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Sketch Book of the North
A Loch-side Sunday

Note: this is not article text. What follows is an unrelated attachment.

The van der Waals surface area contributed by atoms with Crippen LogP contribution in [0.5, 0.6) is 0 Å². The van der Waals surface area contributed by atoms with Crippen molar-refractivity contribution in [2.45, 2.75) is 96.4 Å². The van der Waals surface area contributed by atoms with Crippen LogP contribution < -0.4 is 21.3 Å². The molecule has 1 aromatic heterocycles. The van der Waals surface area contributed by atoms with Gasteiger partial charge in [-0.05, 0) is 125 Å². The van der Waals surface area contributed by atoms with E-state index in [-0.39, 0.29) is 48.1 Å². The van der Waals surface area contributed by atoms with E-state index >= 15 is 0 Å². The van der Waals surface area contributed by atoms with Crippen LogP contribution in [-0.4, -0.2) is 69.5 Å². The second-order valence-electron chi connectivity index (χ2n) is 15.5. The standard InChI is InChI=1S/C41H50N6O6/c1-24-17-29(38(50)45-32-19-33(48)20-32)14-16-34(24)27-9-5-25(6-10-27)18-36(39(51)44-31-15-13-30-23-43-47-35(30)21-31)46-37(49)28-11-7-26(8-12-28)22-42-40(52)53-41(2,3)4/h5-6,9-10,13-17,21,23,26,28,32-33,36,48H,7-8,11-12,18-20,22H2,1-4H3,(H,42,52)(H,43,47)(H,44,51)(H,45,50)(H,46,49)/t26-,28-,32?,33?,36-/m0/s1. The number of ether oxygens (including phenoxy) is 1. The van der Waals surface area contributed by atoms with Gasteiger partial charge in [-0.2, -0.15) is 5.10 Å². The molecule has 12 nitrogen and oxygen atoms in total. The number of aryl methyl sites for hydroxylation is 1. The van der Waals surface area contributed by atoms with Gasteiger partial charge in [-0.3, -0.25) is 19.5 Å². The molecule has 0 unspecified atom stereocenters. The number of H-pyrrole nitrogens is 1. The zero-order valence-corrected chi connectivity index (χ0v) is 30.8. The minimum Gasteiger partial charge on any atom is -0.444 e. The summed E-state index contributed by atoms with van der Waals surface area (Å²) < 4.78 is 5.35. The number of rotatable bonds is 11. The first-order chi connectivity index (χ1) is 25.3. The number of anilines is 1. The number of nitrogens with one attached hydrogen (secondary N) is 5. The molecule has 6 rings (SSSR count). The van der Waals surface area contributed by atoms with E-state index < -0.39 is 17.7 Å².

A quarter to twelve. How quiet it is! Only the mellow note of a mavis sometimes in the oak woods, and the clear, high treble of a shilfa, break on the stillness. The tinkle of the little village smithy, down there among the trees, is silent. It is the Day of Rest. There was a shower of rain in the early morning; it has laid the dust, and left the road firm and cool to the tread. Everything is refreshed: wild rosebuds, red and white, are everywhere opening after the shower; the yellow whin-blossom is softer and brighter; the delicate forget-me-nots have a lovelier blue; and beyond, in the shady spaces of the woods, the foxgloves raise their spires of drooping bells. The rain, too, has brought out afresh every wayside scent; the new-cut clover there in the meadow, the flowerless sweetbrier and clambering yellow honeysuckle here in the hedge, all fill the air with fragrance. The tide is out, almost at full ebb, and from the stony beach below sometimes the gentle swaying of the air brings up faintly the fresh smell of seaweed. The sun is very warm, and the last of the clouds, floating far up in the sky, are melting into the blue. The air is clear yet, though, and on the other side of the loch the sheep—small white dots—can be quite well seen feeding high up on the green patches of the mountain. A little later the heather will begin to bloom on these brown hill-sides, and the mighty Bens, seated yonder on their rugged thrones, will put on their imperial purple. The loch lying calm below reflects perfectly every detail of the opposite hills—shrub and heather and shieling! Even the white gull, circling slowly a yard above the water, casts its image on the glassy mirror. Out on the open firth, too, beyond the low-lying points at the mouth of the loch, the sea, like cloth of silver, glistens in the sun.